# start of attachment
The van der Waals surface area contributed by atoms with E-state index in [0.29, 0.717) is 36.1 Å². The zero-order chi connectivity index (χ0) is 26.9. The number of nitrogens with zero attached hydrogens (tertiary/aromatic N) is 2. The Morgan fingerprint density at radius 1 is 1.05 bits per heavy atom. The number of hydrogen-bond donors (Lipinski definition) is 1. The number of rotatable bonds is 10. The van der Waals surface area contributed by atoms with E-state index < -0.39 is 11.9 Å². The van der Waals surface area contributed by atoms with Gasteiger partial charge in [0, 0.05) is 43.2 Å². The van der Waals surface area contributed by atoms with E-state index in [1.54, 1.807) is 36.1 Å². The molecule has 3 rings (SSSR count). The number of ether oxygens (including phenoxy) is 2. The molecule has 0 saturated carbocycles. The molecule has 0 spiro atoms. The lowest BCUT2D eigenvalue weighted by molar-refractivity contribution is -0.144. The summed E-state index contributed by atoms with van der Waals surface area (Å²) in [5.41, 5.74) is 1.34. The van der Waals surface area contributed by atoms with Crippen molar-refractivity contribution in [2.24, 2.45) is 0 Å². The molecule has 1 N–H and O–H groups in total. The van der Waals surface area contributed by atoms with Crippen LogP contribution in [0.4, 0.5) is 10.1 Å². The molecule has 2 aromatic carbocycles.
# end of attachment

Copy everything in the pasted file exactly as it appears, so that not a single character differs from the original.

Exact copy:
The van der Waals surface area contributed by atoms with E-state index in [0.29, 0.717) is 36.1 Å². The zero-order chi connectivity index (χ0) is 26.9. The number of nitrogens with zero attached hydrogens (tertiary/aromatic N) is 2. The Morgan fingerprint density at radius 1 is 1.05 bits per heavy atom. The number of hydrogen-bond donors (Lipinski definition) is 1. The number of rotatable bonds is 10. The van der Waals surface area contributed by atoms with E-state index < -0.39 is 11.9 Å². The van der Waals surface area contributed by atoms with Gasteiger partial charge in [0, 0.05) is 43.2 Å². The van der Waals surface area contributed by atoms with E-state index in [1.54, 1.807) is 36.1 Å². The molecule has 3 rings (SSSR count). The number of ether oxygens (including phenoxy) is 2. The molecule has 0 saturated carbocycles. The molecule has 0 spiro atoms. The lowest BCUT2D eigenvalue weighted by molar-refractivity contribution is -0.144. The summed E-state index contributed by atoms with van der Waals surface area (Å²) in [5.41, 5.74) is 1.34. The van der Waals surface area contributed by atoms with Crippen molar-refractivity contribution in [2.24, 2.45) is 0 Å². The molecule has 1 N–H and O–H groups in total. The van der Waals surface area contributed by atoms with Crippen LogP contribution in [0.4, 0.5) is 10.1 Å². The molecule has 2 aromatic carbocycles.